I often get asked the question "What do you think of Zechariah Sitchin?" In fact, I get aksed that question so much that I am going to attempt to deal with it here. Throughout my ancient technology books I have referred to Sitchin a great deal. There is no denying his views have been influential both upon me and many others. That said, I do have problems with his work, and they are major, but in the main they may be broken down into three classes: (1) idiosyncratic translations; (2) his "big picture;" and (3) failure to follow up legitimate insights. Let's take the last two first, and deal with translations at the end, because there is where I have some problems with his detractors as well.
The "Big Picture":
Most everyone familiar with the late Zechariah Sitchin's works are familiar with his uncanny ability to ferret out the obscure, all in aid of a grand scenario that included colliding planets, Annunaki-bearing rocket ships from Nibiru bearing gods who come to Earth, genetically engineer a slave species (that's us incidentally) to mine gold which they could reduce to a powder and spray their atmosphere (on Nibiru of course) in some sort of ancient chemtrails operation. As I've attempted to outline in my book The Cosmic War I have problems with the whole "catastrophist" reading of such references in ancient texts to begin with, with colliding planets, planetary explosions, and so on. Beyond that, however, there is the persistent inability of Sitchin to envision any technology or physics more advanced than rocket ships and nuclear weapons. In some sense then, my books could, I suppose, be taken to be a sort of "response," or rather, alternative examination of such texts, to show that there might be other possibilities of interpretation. Certainly I wouldn't maintain my own scenario(s) dogmatically. They are exercises in interpretation, as if to say, "If there are technologies implied in these texts, they do not necessarily have to be rocket ships and nuclear weapons." There are other possibilities.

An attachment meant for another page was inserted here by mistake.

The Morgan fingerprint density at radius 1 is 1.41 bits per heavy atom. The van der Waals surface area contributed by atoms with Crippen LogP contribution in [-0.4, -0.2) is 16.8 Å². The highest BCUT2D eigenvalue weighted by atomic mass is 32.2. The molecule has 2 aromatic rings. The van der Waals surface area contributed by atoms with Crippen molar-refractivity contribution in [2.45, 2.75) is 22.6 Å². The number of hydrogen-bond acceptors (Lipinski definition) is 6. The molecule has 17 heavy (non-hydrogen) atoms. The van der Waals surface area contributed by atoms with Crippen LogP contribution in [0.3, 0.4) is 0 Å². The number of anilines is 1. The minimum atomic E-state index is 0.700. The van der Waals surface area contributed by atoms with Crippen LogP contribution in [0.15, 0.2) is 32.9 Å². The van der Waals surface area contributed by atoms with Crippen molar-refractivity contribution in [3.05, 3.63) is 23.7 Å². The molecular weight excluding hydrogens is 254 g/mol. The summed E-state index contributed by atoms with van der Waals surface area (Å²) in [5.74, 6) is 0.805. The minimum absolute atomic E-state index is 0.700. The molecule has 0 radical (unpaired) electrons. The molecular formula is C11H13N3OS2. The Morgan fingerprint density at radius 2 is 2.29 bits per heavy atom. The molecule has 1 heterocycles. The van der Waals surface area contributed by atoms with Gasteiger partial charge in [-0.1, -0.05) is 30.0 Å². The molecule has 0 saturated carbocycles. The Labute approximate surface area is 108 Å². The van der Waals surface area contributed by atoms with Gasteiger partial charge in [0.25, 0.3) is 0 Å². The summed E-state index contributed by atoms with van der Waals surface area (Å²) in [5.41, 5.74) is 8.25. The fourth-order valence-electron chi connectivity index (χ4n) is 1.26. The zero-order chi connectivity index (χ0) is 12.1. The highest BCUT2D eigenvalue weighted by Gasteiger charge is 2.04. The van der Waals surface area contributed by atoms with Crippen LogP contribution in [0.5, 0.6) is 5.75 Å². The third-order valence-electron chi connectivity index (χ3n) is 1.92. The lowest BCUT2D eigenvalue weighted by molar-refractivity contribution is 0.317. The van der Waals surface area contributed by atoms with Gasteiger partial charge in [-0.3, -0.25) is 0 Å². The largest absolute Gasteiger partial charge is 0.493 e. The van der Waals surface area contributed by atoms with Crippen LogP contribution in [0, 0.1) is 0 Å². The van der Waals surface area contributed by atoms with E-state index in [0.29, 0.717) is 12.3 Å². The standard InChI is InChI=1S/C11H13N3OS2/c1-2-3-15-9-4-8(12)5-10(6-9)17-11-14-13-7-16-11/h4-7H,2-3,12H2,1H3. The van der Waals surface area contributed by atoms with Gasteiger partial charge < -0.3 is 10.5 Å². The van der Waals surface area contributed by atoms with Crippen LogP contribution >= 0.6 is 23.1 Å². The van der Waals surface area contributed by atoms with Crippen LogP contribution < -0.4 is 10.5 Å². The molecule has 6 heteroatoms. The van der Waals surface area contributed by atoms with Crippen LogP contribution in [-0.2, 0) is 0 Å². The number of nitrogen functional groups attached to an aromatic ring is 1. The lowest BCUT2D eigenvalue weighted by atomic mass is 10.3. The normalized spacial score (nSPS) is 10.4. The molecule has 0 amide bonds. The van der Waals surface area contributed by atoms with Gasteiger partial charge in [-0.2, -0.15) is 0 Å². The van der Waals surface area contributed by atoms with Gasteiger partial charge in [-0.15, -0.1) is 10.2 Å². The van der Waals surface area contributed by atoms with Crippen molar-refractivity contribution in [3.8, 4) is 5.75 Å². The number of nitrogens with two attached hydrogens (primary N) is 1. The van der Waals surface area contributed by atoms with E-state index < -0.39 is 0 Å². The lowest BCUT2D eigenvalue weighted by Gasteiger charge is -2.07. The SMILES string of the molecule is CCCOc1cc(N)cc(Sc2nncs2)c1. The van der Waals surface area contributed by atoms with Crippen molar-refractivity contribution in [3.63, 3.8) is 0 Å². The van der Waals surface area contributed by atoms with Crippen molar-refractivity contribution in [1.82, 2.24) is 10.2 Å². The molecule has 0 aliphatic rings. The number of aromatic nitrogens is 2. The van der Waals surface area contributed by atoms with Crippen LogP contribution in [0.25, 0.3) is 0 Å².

Failure to Follow Up Legitimate Insights
This to me was always one of the fundamental problems with Sitchin (not to mention the most fundamental of them all, translations). For example, Sitchin in his book The Wars of Gods and Men makes a long, somewhat torturous and involved argument that the Lugal-e refers to the Great Pyramid as a weapon. Having made this rather astonishing observation, Sitchin never followed up on it, perhaps because the type of weaponry implied did not fit the rocket ships and nuclear weapons that became a part of his model. There are other such insights, for example, his attempt(s) to relate or identify the various gods in respective pantheons on the basis of his translational work. But he avails himself little of the insights of de Santillana or von Dechend, or Lockyear, and other such studies which approach that problem not so much from the standpoint of philology but astronomy. To me, this was always one of the most frustrating aspects of reading Sitchin. And this leads us to my final, and largest problem: